Up to 30 percent of all species on Earth could vanish by 2050 due to unsustainable human activities, according to the 2006 Millennium Ecosystem Assessment, an unprecedented international four-year research effort.
Without knowing how many species are "enough", it is impossible to know how many ecosystems will experience massive declines in the total mass of living plants.
I suggest that it is far easier for us to decide how much consumerism and industrialism is "enough". Which leads me not only to McKibben's rather good book Enough but this recent article by Monbiot:
On Sunday I visited the only UN biosphere reserve in Wales: the Dyfi estuary. As is usual at weekends, several hundred people had come to enjoy its beauty and tranquillity and, as is usual, two or three people on jet skis were spoiling it for everyone else. Most economists will tell us that human welfare is best served by multiplying the number of jet skis. If there are two in the estuary today, there should be four there by this time next year and eight the year after. Because the estuary's beauty and tranquillity don't figure in the national accounts (no one pays to watch the sunset) and because the sale and use of jet skis does, this is deemed an improvement in human welfare.
This is a minor illustration of an issue which can no longer be dismissed as trivial. In August the World Health Organisation released the preliminary results of its research into the links between noise and stress. Its work so far suggests that long-term exposure to noise from traffic alone could be responsible, around the world, for hundreds of thousands of deaths through ischaemic heart disease every year, as well as contributing to strokes, high blood pressure, tinnitus, broken sleep and other stress-related illnesses. Noise, its researchers found, raises your levels of stress hormones even while you sleep. As a study of children living close to airports in Germany suggests, it also damages long-term memory, reading and speech perception. All over the world, complaints about noise are rising: to an alien observer it would appear that the primary purpose of economic growth is to find ever more intrusive means of burning fossil fuels.
This leads us to the most obvious way in which further growth will hurt us. Climate change does not lead only to a decline in welfare: beyond a certain point it causes its termination. In other words, it threatens the lives of hundreds of millions of people. However hard governments might work to reduce carbon emissions, they are battling the tide of economic growth.
The massive improvements in human welfare -- better housing, better nutrition, better sanitation and better medicine -- over the past 200 years are the result of economic growth and the learning, spending, innovation and political empowerment it has permitted. But at what point should it stop? In other words, at what point do governments decide that the marginal costs of further growth exceed the marginal benefits? Most of them have no answer to this question. Growth must continue, for good or ill. It seems to me that in the rich nations we have already reached the logical place to stop. [Or even to cut back; and I would also note that for many tens of mio of humans, maybe a few bio even, there have been declines rather than advances in quality of life during conquest, colonisation and industrial resource extraction -- DeA]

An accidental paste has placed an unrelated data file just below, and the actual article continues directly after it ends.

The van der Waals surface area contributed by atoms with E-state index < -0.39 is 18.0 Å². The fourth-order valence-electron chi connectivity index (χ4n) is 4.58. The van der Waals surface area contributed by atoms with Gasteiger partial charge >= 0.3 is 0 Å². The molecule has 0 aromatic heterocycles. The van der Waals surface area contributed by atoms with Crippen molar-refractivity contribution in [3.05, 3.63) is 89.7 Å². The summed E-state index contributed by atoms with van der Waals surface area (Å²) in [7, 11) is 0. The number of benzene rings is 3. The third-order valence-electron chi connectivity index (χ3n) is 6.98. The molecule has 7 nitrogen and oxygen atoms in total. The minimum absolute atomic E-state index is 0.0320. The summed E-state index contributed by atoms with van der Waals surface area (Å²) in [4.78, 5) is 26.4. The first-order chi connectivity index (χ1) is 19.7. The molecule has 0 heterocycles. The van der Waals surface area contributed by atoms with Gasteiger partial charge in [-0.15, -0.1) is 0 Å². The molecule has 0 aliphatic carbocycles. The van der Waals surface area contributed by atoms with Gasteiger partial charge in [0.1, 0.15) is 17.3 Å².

Governments love growth because it excuses them from dealing with inequality. As Henry Wallich, a governor of the US Federal Reserve, once pointed out in defending the current economic model, "growth is a substitute for equality of income. So long as there is growth there is hope, and that makes large income differentials tolerable". Growth is a political sedative, snuffing out protest, permitting governments to avoid confrontation with the rich, preventing the construction of a just and sustainable economy. Growth has permitted the social stratification which even the Daily Mail now laments.
Is there anything which could sensibly be described as welfare that the rich can now gain? A month ago the Financial Times ran a feature on how department stores are trying to cater for "the consumer who has Arrived". But the unspoken theme of the article is that no one arrives -- the destination keeps shifting. The problem, an executive from Chanel explained, is that luxury has been "over-democratised." The rich are having to spend more and more to distinguish themselves from the herd: in the US the market in goods and services designed for this purpose is worth £720bn a year. To ensure that you cannot be mistaken for a lesser being, you can now buy gold and diamond saucepans from Harrods. Without conscious irony, the article was illustrated with a photograph of a coffin. It turns out to be a replica of Lord Nelson's coffin, carved from wood taken from the ship on which he died, and yours for a fortune in a new, hyper-luxury department of Selfridges. Sacrificing your health and happiness to earn the money to buy this junk looks like a sign of advanced mental illness.
It appears that, pace Sir Elton, Sorry is not, after all, the hardest word for western industrialism.
The hardest word is Enough.